Thursday, 13 November 2014

A wing and a prayer

I am approaching the end of the year with the almost optimistic impression that everything is under control. I am probably going to regret thinking like this.

I can imagine how the team are feeling now that - after a ten year journey - the little craft bounced in slow motion a couple of times before settling down on the comet, and how they let out their breaths when the Earth turned again this morning to allow the first pictures of its little feet - settled on the frozen lump 300,000,000 miles away and moving at about 40,000 miles per hour - to come through, meaning that all but the harpoon anchor is working, and working well.

So different to the atmosphere in the control room of Beagle, when Professor Pillinger had to go around consoling tearful scientists after he broke the news that the little thing's brakes had failed at the end of the long journey, and it was most likely lying strewn in small pieces, somewhere on the surface of Mars.

I had a little plan at the beginning of this year, and - so far - it is going worryingly well.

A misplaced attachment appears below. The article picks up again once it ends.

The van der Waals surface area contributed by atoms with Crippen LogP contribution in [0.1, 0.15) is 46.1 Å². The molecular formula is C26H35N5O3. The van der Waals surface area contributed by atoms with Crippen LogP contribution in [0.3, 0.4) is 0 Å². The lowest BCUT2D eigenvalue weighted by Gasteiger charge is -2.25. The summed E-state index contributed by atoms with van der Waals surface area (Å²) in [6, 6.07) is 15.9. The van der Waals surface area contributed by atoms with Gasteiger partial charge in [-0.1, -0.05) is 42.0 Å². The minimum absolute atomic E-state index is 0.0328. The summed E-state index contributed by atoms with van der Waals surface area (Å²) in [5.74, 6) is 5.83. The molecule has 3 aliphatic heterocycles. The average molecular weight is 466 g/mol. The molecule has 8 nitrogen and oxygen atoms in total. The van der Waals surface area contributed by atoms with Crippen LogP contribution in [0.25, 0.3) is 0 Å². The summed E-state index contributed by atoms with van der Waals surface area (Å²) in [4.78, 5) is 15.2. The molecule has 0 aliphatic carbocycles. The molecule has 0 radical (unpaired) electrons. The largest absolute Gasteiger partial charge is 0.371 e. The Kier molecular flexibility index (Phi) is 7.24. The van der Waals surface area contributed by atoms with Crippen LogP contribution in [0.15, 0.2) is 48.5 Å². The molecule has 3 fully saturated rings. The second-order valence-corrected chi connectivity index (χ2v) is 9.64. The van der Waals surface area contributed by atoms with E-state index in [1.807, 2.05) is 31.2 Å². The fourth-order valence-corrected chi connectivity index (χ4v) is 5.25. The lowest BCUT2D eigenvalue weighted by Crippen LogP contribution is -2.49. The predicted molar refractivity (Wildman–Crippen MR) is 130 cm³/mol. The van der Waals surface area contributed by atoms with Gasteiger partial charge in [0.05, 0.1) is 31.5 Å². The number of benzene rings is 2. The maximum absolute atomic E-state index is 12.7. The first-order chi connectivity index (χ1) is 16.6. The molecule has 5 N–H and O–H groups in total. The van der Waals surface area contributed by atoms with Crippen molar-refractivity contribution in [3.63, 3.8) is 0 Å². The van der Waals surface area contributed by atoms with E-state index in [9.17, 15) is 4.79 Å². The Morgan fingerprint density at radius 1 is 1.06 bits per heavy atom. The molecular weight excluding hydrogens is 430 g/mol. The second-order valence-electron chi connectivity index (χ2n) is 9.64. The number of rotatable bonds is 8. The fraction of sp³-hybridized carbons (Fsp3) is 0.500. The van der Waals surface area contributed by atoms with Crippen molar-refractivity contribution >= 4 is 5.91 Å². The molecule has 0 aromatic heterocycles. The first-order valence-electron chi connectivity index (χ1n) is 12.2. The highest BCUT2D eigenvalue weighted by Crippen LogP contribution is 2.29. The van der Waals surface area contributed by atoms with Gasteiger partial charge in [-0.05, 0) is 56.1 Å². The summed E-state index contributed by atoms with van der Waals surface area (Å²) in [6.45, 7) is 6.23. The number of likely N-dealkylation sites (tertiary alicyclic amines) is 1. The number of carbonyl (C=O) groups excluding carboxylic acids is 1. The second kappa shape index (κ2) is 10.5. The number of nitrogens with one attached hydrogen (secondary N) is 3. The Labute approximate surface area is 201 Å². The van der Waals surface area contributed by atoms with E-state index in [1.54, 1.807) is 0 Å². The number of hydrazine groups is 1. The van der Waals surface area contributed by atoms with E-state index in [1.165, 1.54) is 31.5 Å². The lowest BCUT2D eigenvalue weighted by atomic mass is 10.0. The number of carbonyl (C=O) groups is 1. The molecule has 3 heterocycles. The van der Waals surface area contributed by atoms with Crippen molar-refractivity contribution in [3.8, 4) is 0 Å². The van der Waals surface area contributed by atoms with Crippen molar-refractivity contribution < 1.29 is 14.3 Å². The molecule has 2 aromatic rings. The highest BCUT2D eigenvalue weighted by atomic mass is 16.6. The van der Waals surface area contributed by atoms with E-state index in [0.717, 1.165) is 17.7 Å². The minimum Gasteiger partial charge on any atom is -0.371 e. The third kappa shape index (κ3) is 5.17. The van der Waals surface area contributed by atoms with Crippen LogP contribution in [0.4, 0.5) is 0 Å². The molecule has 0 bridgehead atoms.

1. Visualizing it I can feel the excitement in the room; a great day for Europe, for space exploration, for all of us. Well done, as they say.

  2. I agree, it is amazing -- to get these clear excellent pictures from the surface of a comet 300,000,000 miles away is a real WOW! I can't even hit the wastepaper basket from 3 feet away...

  3. Amazing. Hope your little plan works out well.

  4. I saw this on the news and one of the women scientists practically exploded with excitement. Now what of this mysterious plan that is going so well - I hope you haven't jinxed it by telling us.

    1. I hope so too. It's not a lot to ask, so it maybe alright.

  5. You're not building a 'Stephenson Rocket' are you|?

  6. Even the best made plans occasionally go wrong. The poor thing landed behind a rock out of the sun's rays. C'est la vie.